- Games, Toys, and Hobbies
Review: Hell Yeah! Wrath of the Dead Rabbit
Developer: Arkedo Studios - Publisher: Sega - Platforms: Playstation 3, Xbox 360, PC - Release Date: September 25, 2012
Concept: Grind and shoot your way through Hell as a demon rabbit prince on a journey fueled by revenge and rubber ducks
Graphics: Everything looks as sharp as Ash's buzz-saw and each level as a distinct visual style. The eccentric character designs are reminiscent of adult cartoons like Ren & Stimpy
Sound: Forgettable overall, with the item shop's catchy hip-hop/dubstep track and the pop-y theme song of the "cute" world being the only highlights
Playability: Platforming isn't quite as tight as I'd like, but it's still solid as are the shooting controls. The wacky executions definitely steal the show.
Entertainment: Definitely one of the more original platformers out there and filled to the brim with personality and humor.
Replay Value: Moderately Low
Hell Ain't A Bad Place To Be
Prince Ash, rabbit-heir to the throne of Hell, is a feared ruler with a dark secret: an affection for rubber duckies. After photo evidence of his prissier side are leaked to the demonic public, the floppy-eared monarch begins a murderous quest to retrieve the stolen pictures, unveil the culprit responsible and restore his vile reputation in an adventure that's as entertaining as it is silly.
Hell Yeah!'s version of Hell consist of Metroid-esque levels that showcase a vivid color palette, crisp sprites and ooze personality. Each area has it's own identity, ranging from diabolical science labs, a dank prison, to the flashy casino-themed world required for any self-respected Sega platformer. My favorite destination was an overly cutesy, rainbow-filled zone complete with an equally chipper theme song that had me chuckling the entire way through. Levels aren't nearly as robust as Metroid or Castlevania but are still satisfying to explore and even better to look at.
Ash rides a giant buzz-saw used to drill through crystal that blockade sections of a level. Upgrading your ride allows you to break through the tougher crystals to access hidden areas but grinding through longer sections feels more tedious than fun. It's more annoying when you die, as the somewhat unforgiving checkpoints can send you back several sections, forcing you to re-grind through crystal walls over and over.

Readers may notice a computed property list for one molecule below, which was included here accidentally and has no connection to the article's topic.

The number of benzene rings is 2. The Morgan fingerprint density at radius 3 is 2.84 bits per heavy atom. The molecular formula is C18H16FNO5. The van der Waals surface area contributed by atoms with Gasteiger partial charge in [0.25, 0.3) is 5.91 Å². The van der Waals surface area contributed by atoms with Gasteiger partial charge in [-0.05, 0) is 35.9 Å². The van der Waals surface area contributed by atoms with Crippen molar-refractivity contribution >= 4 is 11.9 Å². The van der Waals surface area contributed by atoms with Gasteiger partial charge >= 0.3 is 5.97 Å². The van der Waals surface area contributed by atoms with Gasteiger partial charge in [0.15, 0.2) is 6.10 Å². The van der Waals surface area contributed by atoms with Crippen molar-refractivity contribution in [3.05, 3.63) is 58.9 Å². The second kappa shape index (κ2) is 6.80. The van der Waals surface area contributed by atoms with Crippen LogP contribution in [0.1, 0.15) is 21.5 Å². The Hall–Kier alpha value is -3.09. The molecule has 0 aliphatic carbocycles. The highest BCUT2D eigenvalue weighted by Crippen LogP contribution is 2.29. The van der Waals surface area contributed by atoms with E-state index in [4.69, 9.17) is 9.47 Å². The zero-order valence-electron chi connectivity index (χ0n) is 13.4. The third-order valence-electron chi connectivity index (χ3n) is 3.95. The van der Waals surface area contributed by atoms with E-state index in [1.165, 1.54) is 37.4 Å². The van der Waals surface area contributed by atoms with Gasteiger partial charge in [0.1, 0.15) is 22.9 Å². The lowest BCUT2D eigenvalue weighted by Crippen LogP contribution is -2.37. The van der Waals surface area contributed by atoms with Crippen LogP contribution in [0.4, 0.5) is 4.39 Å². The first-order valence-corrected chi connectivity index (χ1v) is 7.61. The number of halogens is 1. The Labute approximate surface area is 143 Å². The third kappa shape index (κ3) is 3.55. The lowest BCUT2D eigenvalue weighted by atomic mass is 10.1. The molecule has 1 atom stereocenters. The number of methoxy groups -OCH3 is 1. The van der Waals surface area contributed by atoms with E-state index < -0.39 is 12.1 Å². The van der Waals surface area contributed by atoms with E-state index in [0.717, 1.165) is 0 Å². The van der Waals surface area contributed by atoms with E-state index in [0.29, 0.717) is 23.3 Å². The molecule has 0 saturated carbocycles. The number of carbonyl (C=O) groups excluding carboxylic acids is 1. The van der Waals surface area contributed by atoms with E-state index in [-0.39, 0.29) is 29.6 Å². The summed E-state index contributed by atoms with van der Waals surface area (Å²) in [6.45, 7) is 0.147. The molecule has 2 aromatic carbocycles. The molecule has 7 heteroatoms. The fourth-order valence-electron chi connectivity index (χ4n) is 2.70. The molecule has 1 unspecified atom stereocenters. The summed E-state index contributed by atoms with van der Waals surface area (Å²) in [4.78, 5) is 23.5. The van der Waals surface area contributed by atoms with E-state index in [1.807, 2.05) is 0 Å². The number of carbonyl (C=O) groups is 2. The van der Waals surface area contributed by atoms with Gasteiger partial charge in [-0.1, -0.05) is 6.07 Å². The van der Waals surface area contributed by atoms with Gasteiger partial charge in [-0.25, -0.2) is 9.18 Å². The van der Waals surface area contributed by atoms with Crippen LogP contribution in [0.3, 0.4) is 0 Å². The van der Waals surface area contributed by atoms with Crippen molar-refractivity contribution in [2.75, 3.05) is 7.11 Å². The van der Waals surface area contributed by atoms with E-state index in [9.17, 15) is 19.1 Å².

The buzz-saw also acts as a jet-pack for propulsion-based platforming that, while too floaty at times, feels pretty good. Grinding enemies into bloody gobs is one way to eliminate them, but your main attacks lie with an arsenal of firearms that are largely just variations of rocket launchers, machine guns and grenade launchers. Shooting feels solid and blowing everything to smithereens is a blast but the gameplay doesn't encourage much experimentation with weapons as enemies have equal vulnerability to anything you throw at them. Additionally, every gun feels the same with new weapons merely being improved versions of what you already had and there are no truly unique firearms. Hell Yeah! also dips it's bony feet into the lava pools other gameplay styles, like submarine exploration and an enjoyable twin-stick space shooter segment, as well.
Ash deals the final blow to enemies with what may be the most outrageous and random executions ever in a game. One finisher tasks players with stealing honey from a bee without being seen, another plays out like an old-school point and click adventure game, and others incorporate references to classic games like Mortal Kombat and movies such as Pulp Fiction. My personal favorite involved launching a shark into space in order to trigger a satellite cannon to vaporize my foe. They're funny, weird as hell (see what I did there?), and there are a ton of them, each crazier than the last. The only execution I wasn't a fan of was a multiple-choice quiz challenge. Since failing an execution cost a chunk of life, failing due to a lack of knowledge instead of skill feels cheap.
Boss fights consist of both small, quick affairs and huge confrontations. Outside of shooting them into oblivion, several bosses require some refreshing out-of-the-box thinking to conquer. Each boss is added to a database upon defeat that includes humorous blurbs about their personalities and histories, a feature I genuinely looked forward to with every boss encounter. The final boss, however, is a pretty big letdown, as it's a total breeze to take down.
The most surprising feature of Hell Yeah! is the inclusion of a lighter-than-light city management simulator called The Island. Defeated bosses are sent to The Island where they're put to work at several areas that grant health and cash bonuses as well as other prizes like new hats for Ash and different buzz-saw skins. Over time, some inmates grow depressed or upset and have to be relocated to a sunny beach or prison, respectively, to rehabilitate. While it's a system that could have easily been excluded with no adverse effects to the rest of game, it works fine and is a decent way to earn extra goodies. You'll just have to constantly remind yourself that The Island feature exists, as it can only be accessed via the title screen and not in-game, for some reason.
Overall, I enjoyed what Hell Yeah! brought to the platforming table. The jetpack/saw platforming and gunplay is an intriguing mix and in-your-face humor is more hit than miss. Prince Ash is one of the cooler platformer mascots to come along in a while and I hope his reign as the lord of Hell hasn't ended before it can truly begin.